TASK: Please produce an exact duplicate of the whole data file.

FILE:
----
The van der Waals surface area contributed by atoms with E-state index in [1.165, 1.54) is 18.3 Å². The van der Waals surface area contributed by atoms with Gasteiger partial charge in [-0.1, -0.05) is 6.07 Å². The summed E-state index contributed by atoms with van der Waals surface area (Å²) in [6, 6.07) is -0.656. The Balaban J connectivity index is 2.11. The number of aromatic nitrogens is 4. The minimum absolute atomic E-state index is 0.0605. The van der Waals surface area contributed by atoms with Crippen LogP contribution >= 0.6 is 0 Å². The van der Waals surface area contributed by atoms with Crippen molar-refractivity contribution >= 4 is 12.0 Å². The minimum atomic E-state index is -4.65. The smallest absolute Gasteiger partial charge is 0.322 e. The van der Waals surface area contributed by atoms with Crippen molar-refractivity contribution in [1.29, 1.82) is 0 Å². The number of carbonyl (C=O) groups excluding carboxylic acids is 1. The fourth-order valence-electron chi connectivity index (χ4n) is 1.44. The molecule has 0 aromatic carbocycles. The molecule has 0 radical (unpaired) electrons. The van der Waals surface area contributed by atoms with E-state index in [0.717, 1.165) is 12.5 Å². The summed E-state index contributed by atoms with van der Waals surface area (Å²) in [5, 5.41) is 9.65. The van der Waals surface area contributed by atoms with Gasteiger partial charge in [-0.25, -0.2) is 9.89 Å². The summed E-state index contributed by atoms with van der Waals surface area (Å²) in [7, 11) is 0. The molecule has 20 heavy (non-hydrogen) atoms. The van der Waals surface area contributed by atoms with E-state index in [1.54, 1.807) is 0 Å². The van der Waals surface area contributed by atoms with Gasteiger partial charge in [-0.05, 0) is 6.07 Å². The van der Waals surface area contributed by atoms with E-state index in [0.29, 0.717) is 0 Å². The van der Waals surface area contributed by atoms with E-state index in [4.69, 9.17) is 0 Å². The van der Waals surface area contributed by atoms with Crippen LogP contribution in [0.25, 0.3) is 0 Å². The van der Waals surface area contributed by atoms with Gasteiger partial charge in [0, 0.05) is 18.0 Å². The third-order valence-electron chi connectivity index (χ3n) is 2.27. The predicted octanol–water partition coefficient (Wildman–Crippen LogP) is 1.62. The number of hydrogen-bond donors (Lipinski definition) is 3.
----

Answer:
The van der Waals surface area contributed by atoms with E-state index in [1.165, 1.54) is 18.3 Å². The van der Waals surface area contributed by atoms with Gasteiger partial charge in [-0.1, -0.05) is 6.07 Å². The summed E-state index contributed by atoms with van der Waals surface area (Å²) in [6, 6.07) is -0.656. The Balaban J connectivity index is 2.11. The number of aromatic nitrogens is 4. The minimum absolute atomic E-state index is 0.0605. The van der Waals surface area contributed by atoms with Crippen LogP contribution >= 0.6 is 0 Å². The van der Waals surface area contributed by atoms with Crippen molar-refractivity contribution >= 4 is 12.0 Å². The minimum atomic E-state index is -4.65. The smallest absolute Gasteiger partial charge is 0.322 e. The van der Waals surface area contributed by atoms with Crippen molar-refractivity contribution in [1.29, 1.82) is 0 Å². The number of carbonyl (C=O) groups excluding carboxylic acids is 1. The fourth-order valence-electron chi connectivity index (χ4n) is 1.44. The molecule has 0 aromatic carbocycles. The molecule has 0 radical (unpaired) electrons. The van der Waals surface area contributed by atoms with E-state index in [0.717, 1.165) is 12.5 Å². The summed E-state index contributed by atoms with van der Waals surface area (Å²) in [5, 5.41) is 9.65. The van der Waals surface area contributed by atoms with Gasteiger partial charge in [-0.25, -0.2) is 9.89 Å². The summed E-state index contributed by atoms with van der Waals surface area (Å²) in [7, 11) is 0. The molecule has 20 heavy (non-hydrogen) atoms. The van der Waals surface area contributed by atoms with E-state index in [1.54, 1.807) is 0 Å². The van der Waals surface area contributed by atoms with Gasteiger partial charge in [-0.05, 0) is 6.07 Å². The van der Waals surface area contributed by atoms with E-state index in [0.29, 0.717) is 0 Å². The van der Waals surface area contributed by atoms with E-state index in [4.69, 9.17) is 0 Å². The van der Waals surface area contributed by atoms with Crippen LogP contribution in [0.25, 0.3) is 0 Å². The van der Waals surface area contributed by atoms with Gasteiger partial charge in [0, 0.05) is 18.0 Å². The third-order valence-electron chi connectivity index (χ3n) is 2.27. The predicted octanol–water partition coefficient (Wildman–Crippen LogP) is 1.62. The number of hydrogen-bond donors (Lipinski definition) is 3.